Practical Advice for Transportation Cycling

Sometimes, all that matters is getting from Point A to Point B as cheaply, safely and efficiently as possible. You don't need a fast bike, you don't need a pretty bike, and most of all you don't need an expensive bike, you just need one that works.

Friday, January 25, 2013

Opinionated Blogger Friday: Put a Brake On It

So yesterday I talked about Fixed-Gear bicycles, and mentioned how great they are for urban and foul-weather riding.

If you do decide to give fixed-gear riding a try, and turn to the internet for advice, you'll find all sorts of contradictory advice, strongly-held opinions and outright stupidity. While there are a number of knowledgeable and trustworthy sources out there (such as myself, of course, but also the late Sheldon Brown, the Obi-Wan Kenobi of all bike shop Jedis), there's a lot of silliness masquerading as helpful advice.

Then, there's stuff like this

I saw "Premium Rush" and found it a fun, entertaining film with some fantastic and completely gratuitous stunt riding (which really makes it all the better), but that got hung up on one really stupid point: "brakes are bad." The male lead complains about how brakes are "dangerous" and urges his love interest to remove the front brake from her bike. To prove his point (spoiler) said female lead then has a crash caused by her inability to bunny hop a garbage can, a lack of skill apparently caused by having a brake on her bicycle (maybe it's made of Kryptonite or something and stops her from flying), and inspiring her to remove it.

There's a subset of Fixie riders, particularly those who lionize the NYC bike messenger image, who will insist that "real" or "authentic" cyclists will never use brakes on their Fixies. They'll go on about "purity" and "clean lines" and the zen-like state of "becoming one with the road." or whatnot.

Personally, having become "one with the road" one far too many occasions, I don't see the appeal, and am quite happy to put at least one brake on any Fixed-Gear bike I ride. And if I only use one brake, it's going to be a front brake, for two reasons.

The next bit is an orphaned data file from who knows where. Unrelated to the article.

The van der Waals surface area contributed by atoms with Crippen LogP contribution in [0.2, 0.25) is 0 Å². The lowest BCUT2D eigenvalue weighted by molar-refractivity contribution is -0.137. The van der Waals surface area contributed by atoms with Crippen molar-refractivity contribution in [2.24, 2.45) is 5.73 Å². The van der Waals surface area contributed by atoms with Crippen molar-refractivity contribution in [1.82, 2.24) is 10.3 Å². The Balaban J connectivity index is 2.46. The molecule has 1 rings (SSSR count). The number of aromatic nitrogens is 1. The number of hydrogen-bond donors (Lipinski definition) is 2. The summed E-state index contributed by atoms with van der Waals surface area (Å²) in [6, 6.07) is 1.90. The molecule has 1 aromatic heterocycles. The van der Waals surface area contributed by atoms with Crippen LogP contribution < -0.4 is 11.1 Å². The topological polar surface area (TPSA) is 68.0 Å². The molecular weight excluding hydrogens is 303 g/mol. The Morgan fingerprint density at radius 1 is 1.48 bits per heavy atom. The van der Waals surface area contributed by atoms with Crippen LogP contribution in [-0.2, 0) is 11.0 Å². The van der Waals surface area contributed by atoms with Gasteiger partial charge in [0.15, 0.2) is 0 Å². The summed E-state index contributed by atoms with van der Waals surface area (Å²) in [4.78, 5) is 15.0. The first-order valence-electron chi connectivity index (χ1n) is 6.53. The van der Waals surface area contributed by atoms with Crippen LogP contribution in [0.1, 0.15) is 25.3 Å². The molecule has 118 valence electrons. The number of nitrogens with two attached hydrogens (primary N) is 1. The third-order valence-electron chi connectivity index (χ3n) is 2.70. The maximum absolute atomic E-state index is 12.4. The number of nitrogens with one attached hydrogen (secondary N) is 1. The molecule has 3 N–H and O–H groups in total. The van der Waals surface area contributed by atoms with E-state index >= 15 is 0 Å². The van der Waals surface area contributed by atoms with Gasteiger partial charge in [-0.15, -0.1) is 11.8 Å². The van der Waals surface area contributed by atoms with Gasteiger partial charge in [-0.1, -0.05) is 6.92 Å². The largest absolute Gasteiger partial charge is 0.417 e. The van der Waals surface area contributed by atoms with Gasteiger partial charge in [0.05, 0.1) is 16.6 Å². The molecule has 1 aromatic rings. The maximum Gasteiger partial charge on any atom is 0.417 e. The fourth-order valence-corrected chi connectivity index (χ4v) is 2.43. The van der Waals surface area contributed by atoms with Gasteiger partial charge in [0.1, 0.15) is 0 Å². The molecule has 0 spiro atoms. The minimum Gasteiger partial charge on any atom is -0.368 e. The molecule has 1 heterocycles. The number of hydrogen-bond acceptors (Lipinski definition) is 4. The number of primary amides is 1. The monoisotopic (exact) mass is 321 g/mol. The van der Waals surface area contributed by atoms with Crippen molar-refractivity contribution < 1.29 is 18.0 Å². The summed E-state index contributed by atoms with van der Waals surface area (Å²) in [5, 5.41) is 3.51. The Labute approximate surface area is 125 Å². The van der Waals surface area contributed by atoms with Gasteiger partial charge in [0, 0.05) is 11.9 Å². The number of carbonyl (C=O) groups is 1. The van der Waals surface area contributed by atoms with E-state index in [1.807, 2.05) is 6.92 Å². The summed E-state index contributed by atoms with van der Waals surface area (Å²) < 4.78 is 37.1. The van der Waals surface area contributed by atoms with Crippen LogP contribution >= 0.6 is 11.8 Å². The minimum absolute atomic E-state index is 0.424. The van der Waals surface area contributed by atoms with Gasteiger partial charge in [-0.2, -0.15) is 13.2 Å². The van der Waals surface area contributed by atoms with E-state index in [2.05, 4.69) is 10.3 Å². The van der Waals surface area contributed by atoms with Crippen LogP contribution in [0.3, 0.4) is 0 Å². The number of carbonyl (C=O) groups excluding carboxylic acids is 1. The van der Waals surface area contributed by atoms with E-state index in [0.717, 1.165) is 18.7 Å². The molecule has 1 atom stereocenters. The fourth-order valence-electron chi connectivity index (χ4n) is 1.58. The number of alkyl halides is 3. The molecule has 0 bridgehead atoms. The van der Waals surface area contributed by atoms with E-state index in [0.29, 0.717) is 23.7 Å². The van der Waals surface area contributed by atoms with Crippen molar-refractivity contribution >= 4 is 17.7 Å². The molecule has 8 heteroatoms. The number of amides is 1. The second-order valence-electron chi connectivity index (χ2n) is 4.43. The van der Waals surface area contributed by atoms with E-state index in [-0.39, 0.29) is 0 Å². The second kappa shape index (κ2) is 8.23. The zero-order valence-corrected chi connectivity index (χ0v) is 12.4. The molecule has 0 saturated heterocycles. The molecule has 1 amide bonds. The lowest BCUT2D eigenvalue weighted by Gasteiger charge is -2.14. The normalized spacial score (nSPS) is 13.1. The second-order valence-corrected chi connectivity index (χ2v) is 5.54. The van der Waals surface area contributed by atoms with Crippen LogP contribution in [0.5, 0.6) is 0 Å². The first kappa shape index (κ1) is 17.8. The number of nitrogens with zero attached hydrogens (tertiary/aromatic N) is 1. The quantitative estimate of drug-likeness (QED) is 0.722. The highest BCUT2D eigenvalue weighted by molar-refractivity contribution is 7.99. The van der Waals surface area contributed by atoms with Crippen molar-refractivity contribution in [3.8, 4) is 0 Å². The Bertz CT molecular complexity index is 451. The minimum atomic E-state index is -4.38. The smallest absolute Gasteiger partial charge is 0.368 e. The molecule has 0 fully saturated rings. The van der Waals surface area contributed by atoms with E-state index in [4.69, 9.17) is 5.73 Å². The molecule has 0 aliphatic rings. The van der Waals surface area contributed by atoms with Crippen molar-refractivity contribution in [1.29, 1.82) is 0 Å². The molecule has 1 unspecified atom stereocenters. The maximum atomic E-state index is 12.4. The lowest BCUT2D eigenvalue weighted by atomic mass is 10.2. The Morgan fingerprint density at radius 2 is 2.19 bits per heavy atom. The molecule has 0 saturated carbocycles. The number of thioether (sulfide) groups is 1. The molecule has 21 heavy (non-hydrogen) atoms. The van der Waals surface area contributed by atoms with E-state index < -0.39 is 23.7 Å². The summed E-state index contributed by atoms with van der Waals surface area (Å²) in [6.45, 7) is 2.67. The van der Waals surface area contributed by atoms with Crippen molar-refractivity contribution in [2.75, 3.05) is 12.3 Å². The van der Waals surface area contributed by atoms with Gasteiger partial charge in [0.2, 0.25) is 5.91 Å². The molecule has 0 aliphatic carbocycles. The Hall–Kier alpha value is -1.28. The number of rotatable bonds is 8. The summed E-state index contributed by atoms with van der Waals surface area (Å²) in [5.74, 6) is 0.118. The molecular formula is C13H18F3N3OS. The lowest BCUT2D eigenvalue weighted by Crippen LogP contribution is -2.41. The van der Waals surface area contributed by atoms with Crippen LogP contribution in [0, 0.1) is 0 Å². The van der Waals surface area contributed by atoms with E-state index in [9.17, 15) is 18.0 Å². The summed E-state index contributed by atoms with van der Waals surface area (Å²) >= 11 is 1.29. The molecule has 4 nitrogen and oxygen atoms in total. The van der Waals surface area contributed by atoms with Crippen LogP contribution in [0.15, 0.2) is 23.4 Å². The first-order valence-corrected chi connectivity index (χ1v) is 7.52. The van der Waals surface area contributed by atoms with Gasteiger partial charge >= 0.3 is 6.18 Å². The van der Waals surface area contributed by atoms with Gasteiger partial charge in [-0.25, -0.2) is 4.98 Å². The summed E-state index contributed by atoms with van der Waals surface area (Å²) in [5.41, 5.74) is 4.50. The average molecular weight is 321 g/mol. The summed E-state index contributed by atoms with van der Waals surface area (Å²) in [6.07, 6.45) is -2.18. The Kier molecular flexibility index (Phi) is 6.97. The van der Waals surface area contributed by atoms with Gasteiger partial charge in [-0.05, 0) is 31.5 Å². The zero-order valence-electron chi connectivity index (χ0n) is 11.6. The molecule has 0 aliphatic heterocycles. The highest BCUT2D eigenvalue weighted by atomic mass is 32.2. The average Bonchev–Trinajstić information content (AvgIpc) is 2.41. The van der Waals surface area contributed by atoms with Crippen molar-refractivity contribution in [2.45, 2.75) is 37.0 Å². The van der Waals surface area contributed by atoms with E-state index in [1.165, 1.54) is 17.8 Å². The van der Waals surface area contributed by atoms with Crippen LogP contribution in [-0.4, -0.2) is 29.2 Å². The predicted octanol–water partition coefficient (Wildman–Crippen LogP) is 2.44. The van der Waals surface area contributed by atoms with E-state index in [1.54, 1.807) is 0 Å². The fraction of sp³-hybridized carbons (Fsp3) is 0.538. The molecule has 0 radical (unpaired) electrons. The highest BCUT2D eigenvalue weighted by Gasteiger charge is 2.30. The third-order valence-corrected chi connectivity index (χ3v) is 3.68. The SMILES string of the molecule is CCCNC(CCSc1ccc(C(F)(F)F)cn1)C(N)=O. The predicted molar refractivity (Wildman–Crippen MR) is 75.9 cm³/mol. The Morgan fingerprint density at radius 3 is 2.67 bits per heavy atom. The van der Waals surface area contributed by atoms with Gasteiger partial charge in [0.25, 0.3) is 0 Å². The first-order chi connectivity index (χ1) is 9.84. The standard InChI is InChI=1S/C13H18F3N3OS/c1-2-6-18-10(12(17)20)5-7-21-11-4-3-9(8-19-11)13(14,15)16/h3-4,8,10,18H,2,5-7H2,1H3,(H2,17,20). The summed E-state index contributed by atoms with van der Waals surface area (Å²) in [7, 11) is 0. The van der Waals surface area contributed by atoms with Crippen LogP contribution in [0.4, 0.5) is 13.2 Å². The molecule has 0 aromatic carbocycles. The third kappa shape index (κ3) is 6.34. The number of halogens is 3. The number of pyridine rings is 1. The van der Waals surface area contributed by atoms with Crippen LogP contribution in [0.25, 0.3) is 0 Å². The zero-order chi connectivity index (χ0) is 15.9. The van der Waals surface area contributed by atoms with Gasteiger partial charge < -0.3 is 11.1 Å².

First off, on a fixed-gear bike, you CAN slow and stop the bicycle by resisting the pedal spin, and even locking up the rear wheel if you're skilled enough and don't mind wearing out your tires at a ridiculous rate.

Secondly, most of your stopping power comes from the front brake, a fact which is often overlooked by anxious parents warning their kids not to "lock up" their front wheels, lest they go flying over the handlebars (a real possibility if you're riding a bike that's way too small for you or don't actually learn to use your brakes, because you avoided using the front out of fear that you'll go over the handlebars). The combination of resisting the pedal rotation on a fixie while simultaneously using a front brake probably provides better stopping power, and definitely more control, than just using two brakes on a freewheel-equipped bike.

See, even if you have mastered the dramatic, tire-shredding skid-stop, no matter how good you get at doing it, you'll still take longer to stop than if you just used a front brake. Sometimes, especially when mixing up with careless automobile drivers, you need to stop QUICK, and deliberately handicapping yourself by neglecting a brake this way can easily lead to accidentally handicapping yourself by losing the use of one or more limbs in a crash.

Yes, an awareness of traffic flow, and a the genius-level ability to plan three moves ahead while moving through traffic at speed are wonderful, but if your awareness and planning are that great, why not offer yourself another option by equipping your bike with a light and inexpensive device that will allow it to decelerate rapidly in a pinch? More often than not, brakeless riders can be seen picking their way slowly and tentatively down the street, ever alert for the need to execute some sort of awkward swerve or skid, while normal, sane, non-fashion-victim cyclists are out there enjoying themselves.

As the always entertaining and frequently wise curmudgeon known as BikeSnobNYC has pointed out, high-performance sportscars may feature the ability to accelerate and maneuver so well because of high-performance engines and high-performance steering, but they are expected have the ability to control that speed and not crash because they also come with high-performance brakes.

There are other reasons to put one or more brakes on your Fixie (for example, in certain circumstances you might want to ride it as a freewheeling Singlespeed, or a thrown chain could cause an emergency, etc), but the fact is, by reducing your stopping power, you necessarily limit your ability to go fast and have fun safely.

Just put a damn brake on it.

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